The Ballad of Mameluke (French, "La Ballade de Mamlouk", 1982)[21]
Eréndira (Mexico, 1983) as the grandmother[19]
Why Afghanistan? [fr] (French, "Afghanistan pourquoi?" 1983)[21] as cultural attaché
The Deserter (Italian, "Il disertore", 1983) as Mariangela[19]
In the Shade of the Great Oak (Italian, ""All'ombra della grande quercia, 1984) (TV mini-series)
Into the Night (Italian, Tutto in una notte, 1985) as Shaheen Parvizi[19][68]
The Assisi Underground (1985)[76] as Mother Giuseppina
Sweet Country (1987)[77] as Mrs. Araya
Chronicle of a Death Foretold (1987)[78][79] as Angela's mother
High Season (1987)[80] as Penelope
A Child Named Jesus [it] (Italian, "Un bambino di nome Gesù", 1987) (TV film)[68]
The Cardboard Suitcase (Portuguese, "A Mala de Cartão", 1988) (TV miniseries), as Maria Amélia
Plato's Banquet [it] (Italian, "Il banchetto di Platone", 1988)[68] as Diotima
Island (1989)[81] as Marquise
The Green-eyed Cavaliers [fr] (French, "Les Cavaliers aux yeux verts", 1990) as Anasthasie Rouch
The Detective Inspector [it] (Italian, "L'ispettore anticrimine", 1993)[68] as Maria
Stolen Love (Italian, "Amore Rubato", 1993)
Jacob (1994) (TV film)[76] as Rebeccah
Melvin, Son of Alvin (1994) as Mrs. Hasim
Party (1996) as Irene[19]
The Odyssey (1997) (TV miniseries) as Anticlea[19]
Anxiety ("Inquietude", 1998) as the mother[19]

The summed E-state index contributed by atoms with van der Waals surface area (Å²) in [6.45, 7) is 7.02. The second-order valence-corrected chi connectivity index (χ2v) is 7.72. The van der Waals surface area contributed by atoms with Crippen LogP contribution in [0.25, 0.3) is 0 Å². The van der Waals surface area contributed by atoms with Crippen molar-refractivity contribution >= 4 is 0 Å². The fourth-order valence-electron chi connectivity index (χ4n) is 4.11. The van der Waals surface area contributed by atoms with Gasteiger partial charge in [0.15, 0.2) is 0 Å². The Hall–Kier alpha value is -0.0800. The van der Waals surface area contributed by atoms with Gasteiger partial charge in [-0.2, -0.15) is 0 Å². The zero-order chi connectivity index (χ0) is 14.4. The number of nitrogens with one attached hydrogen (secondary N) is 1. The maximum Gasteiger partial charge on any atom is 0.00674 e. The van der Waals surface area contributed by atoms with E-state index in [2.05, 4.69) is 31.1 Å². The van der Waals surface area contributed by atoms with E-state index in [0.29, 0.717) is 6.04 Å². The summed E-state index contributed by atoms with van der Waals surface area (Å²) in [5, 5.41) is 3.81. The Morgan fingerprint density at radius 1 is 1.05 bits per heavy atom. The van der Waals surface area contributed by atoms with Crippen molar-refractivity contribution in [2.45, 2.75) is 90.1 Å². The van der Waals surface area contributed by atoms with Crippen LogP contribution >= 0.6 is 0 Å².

Yerma (Spanish, 1998) as the old pagan woman[19]
Captain Corelli's Mandolin (2001) as Drosoula[34]
A Talking Picture (2003) as Helena[82]


There has been confusion over the date of birth, with the respected Enciclopedia Italiana stating in 1994 that Papas was born on 3 September 1926 rather than 3 September 1929.[5] This error was propagated by other sources (for example, Finos Film[6]). Papas addressed the confusion directly, noting that she had often been described as three years older than she actually was. At the start of an interview on Greek state television in 2004 she said "I was born on Sept. 3, 1929. All the papers are there in Chiliomodi [her home village]".[4]

There are persistent but vague and unsubstantiated claims of an Albanian connection. Papas stated in an interview, without providing evidence, that "my father probably came from Albania. Maybe I am Albanian, or half Albanian. The Peloponnese is full of Albanians."[9][10]